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Old 09-05-2006, 10:07 AM   #1
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Hard time starting my 5.9 Cummins this weekend

We went camping way out in the woods this past weekend with my bus and I had a hard time starting it when it was time to leave. Heres a detailed discription of what happened, maybe you guys can give me some pointers?

I started the bus to leave for the trip at my house and it fired right up - just as it always does. For some reason I always have to tap the throttle pedal as the engine is cranking for it to start. This started last winter when Jason turned up my governer. But even when the engine is warm I have to tap the throttle for it to start. I dont know if this matters, but thought I'd mention it.

Anyway... It started fine when I left on Friday, drove it about 80 miles or so; the last 4 or 5 of which were down a very bumpy 2-track to the campsite in the Manistee National Forest (in Michigan, about an hour or so north of Grand Rapids)

I know the bus had at least 1/4 tank of fuel - probably closer to a half tank (my fuel gage reads empty when there is closer to 1/2 tank of fuel, and it was reading 1/4 tank) So I don't think it was out of diesel. When I tried to start the bus to leave yesterday it cranked over but wouldn't fire. I had a spare fuel filter so I changed that & primed the fuel system... still nothing. I took off the air filter to see if it was clogged... still nothing. It would crank then once and a while would sputter like it wanted to start but wouldn't.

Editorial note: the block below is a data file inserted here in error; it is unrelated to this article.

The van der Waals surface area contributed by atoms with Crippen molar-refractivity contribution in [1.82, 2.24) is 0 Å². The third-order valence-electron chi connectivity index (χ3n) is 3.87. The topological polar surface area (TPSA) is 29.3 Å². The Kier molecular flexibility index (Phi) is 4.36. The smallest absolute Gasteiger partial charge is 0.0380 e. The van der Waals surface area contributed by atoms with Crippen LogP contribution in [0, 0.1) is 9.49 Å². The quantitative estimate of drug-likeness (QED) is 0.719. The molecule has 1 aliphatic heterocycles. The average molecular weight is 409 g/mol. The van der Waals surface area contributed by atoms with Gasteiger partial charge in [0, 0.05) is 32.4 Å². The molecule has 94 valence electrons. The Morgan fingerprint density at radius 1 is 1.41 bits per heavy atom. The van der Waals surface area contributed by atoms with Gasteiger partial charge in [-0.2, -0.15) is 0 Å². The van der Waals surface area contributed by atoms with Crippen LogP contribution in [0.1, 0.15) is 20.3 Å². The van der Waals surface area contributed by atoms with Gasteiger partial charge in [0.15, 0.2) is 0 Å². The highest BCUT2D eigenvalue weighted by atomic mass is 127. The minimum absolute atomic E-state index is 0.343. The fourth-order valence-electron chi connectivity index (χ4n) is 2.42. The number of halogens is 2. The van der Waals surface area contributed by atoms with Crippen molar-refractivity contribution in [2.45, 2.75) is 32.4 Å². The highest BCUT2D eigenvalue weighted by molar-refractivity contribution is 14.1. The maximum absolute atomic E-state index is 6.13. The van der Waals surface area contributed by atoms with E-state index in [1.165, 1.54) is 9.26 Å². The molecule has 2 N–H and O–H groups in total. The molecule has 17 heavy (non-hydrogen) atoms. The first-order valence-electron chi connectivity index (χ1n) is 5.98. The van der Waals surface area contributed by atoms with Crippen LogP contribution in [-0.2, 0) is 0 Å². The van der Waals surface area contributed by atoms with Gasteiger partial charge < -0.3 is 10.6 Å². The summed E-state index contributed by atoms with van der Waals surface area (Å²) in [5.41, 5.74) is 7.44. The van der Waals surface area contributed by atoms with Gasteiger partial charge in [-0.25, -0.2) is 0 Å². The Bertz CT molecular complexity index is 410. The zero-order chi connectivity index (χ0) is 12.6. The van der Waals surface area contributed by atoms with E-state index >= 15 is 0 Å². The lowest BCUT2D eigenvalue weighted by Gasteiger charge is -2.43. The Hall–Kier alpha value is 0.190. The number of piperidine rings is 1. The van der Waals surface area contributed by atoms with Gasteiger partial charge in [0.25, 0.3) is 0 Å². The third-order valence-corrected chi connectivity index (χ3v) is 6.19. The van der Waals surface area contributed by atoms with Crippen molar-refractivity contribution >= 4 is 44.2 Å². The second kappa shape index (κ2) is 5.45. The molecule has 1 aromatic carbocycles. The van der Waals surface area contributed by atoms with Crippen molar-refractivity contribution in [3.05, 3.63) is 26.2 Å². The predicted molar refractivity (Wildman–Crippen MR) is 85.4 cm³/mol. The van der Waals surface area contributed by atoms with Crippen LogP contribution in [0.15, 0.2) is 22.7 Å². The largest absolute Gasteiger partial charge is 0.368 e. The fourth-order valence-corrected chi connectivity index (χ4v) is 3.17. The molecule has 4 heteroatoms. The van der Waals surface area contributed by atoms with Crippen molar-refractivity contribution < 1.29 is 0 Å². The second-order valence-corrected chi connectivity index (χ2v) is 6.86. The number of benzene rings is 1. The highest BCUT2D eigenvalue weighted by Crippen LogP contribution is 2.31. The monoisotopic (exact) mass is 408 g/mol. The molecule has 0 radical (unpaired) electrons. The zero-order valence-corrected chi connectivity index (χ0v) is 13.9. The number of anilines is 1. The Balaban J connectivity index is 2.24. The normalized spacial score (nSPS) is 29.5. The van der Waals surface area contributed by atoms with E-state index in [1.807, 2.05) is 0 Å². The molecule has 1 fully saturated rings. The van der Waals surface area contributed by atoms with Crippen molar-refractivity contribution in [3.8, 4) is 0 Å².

So we took a truck up to the nearest store (probably at least 30 min away) and ran a geni to plug in the block heater & run the trickle charger, while we were gone. The temp outside was mid to high 70's so I dont think it was cold, but it does seem to run better when the engine's warmed up.

We came back from the store and I cranked it as a friend shot starting fluid (said it was for gas engines, but we were in the middle of nowhere and thats all they had) and the engine ran off the starting fluid. Did this a few times but it would stall as soon as it used the shot of starting fluid.

Finally I took a ratchet and tapped on the Injunction Pump while cranking the engine and it slowly started - chugged and smoked for a few seconds then started and ran fine for the rest of the way. I even shut if off a few times & restarted it on the way home and it fired right back up.

Is this a sign that my injection pump is going out? Anyone else have a problem like this before? Maybe there was air or a blockage in one of the fuel lines that was knocked loose when I tapped on it?